I haven’t personally read her but the point was that even in 1938 the criticism that the Nobel Prize for Literature was too biased towards identity and personal background was valid, with the award going to a Presbyterian lady whose middle-brow historical fiction about China is almost totally unread today.


    By whatever process the Swedish Academy decided that Pearl Buck made the most significant contribution to literature of all authors living in 1938, the choice had a strangely liberating effect on the whole prize system. There was always something odious in the idea that a group of Swedes sitting in solemn conclave was in a position to decide who was the best writer of English, or the one most worthy to be honoured. After Pearl Buck one saw it as a lottery.
     

    Replies: @Jack D, @obwandiyag, @S. Anonyia, @epebble, @Art Deco

    I don’t know about how often she is read today but relatively recently (in the early 2000s) her books were required reading in my school system….for a 5th grade gifted/humanities course and 7th grade English. So I’d bet a fair amount of millennials have read her books.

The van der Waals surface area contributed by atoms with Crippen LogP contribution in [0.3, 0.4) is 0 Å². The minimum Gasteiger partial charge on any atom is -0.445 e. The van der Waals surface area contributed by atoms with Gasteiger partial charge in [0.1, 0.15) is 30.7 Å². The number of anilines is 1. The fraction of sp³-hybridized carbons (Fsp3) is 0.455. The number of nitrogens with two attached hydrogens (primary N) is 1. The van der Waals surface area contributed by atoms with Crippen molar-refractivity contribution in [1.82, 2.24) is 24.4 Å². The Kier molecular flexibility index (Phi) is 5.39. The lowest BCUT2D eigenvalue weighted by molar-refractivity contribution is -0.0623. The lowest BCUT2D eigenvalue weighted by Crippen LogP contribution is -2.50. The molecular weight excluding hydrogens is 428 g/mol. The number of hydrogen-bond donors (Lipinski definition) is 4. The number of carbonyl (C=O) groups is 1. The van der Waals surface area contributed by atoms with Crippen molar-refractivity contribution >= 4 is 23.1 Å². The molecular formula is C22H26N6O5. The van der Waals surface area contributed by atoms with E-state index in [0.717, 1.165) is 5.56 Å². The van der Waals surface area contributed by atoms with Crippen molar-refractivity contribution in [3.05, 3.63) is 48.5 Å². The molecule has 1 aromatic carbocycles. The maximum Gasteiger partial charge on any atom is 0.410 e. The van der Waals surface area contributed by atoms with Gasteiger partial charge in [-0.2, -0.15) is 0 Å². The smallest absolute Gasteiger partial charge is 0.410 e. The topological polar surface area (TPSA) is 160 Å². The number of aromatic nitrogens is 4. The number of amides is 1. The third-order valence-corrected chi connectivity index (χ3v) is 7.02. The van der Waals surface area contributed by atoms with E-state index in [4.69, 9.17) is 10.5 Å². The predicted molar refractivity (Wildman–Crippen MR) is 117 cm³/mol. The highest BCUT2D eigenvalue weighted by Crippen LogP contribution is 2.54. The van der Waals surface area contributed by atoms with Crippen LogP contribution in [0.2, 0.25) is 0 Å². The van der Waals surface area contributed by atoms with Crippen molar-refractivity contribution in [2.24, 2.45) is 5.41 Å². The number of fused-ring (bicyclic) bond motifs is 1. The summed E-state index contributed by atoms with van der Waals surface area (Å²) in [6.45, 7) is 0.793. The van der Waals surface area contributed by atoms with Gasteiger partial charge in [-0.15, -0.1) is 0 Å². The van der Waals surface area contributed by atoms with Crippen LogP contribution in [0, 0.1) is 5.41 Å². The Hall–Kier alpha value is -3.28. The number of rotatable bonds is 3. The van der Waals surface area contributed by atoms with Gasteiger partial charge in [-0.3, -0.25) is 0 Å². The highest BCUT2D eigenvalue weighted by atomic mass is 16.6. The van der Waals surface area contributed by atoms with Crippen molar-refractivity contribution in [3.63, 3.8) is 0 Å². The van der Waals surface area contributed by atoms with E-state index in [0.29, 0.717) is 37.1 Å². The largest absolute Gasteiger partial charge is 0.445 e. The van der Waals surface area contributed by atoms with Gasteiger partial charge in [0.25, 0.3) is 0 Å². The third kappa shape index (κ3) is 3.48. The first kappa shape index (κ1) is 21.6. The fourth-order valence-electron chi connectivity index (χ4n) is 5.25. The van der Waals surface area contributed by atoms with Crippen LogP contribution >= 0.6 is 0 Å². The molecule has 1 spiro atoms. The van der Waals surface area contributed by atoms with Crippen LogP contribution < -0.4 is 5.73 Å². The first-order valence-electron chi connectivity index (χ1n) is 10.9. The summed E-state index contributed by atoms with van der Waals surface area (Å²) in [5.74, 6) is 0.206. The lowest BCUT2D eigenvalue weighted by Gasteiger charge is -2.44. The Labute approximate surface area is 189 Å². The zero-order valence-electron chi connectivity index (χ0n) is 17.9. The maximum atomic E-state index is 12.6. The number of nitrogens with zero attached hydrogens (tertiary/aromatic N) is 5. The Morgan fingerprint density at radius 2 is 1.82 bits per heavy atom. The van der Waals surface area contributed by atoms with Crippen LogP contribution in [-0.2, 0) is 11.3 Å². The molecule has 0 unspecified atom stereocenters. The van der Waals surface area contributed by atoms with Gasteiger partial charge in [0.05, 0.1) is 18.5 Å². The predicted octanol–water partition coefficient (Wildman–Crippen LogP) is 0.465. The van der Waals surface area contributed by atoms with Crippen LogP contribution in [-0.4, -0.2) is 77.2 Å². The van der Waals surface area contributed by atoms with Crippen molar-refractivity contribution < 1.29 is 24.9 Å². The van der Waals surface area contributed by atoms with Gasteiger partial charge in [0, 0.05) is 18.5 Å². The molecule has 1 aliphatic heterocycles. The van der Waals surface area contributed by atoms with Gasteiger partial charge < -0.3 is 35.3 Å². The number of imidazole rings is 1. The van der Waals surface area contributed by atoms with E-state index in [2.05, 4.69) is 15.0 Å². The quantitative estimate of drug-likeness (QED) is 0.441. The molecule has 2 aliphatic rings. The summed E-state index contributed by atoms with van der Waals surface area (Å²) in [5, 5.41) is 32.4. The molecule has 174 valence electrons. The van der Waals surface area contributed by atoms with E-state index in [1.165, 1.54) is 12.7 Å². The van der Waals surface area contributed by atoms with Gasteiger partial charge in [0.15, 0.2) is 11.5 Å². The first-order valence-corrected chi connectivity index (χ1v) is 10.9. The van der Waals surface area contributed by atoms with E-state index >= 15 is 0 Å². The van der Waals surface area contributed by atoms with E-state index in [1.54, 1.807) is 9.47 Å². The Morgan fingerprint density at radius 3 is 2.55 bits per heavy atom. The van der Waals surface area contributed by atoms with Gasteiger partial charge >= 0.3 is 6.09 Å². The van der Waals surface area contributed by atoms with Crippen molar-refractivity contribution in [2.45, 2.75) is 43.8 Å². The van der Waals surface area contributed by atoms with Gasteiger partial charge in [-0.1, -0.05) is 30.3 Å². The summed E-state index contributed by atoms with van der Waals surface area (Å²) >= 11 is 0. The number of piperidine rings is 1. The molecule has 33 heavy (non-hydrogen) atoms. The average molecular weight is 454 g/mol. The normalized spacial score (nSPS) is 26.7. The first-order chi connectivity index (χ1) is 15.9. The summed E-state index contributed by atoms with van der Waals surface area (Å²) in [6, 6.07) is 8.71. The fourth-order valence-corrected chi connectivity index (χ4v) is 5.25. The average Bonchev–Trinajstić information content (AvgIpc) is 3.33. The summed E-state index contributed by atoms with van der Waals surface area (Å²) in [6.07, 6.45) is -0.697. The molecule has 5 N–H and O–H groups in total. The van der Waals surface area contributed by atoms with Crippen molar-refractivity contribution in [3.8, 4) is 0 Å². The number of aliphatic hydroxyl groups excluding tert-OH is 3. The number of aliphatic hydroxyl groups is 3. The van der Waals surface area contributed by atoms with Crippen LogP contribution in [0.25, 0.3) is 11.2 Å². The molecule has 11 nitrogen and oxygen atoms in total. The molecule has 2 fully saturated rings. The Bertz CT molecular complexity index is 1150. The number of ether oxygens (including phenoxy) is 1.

• Thanks: S Johnson
    • Replies: @S Johnson
    @S. Anonyia

    ‘Lord of the Flies’ is another book by a Nobel winner that’s kept alive by being assigned on school reading lists, presumably because it holds the attention of boys. A. Waugh alleged that the plot was stolen from a forgotten Edwardian childrens’ book, which Golding denied, although the evidence he presented seems convincing (down to minor details like the appearances of the main characters, glasses, red hair, etc.).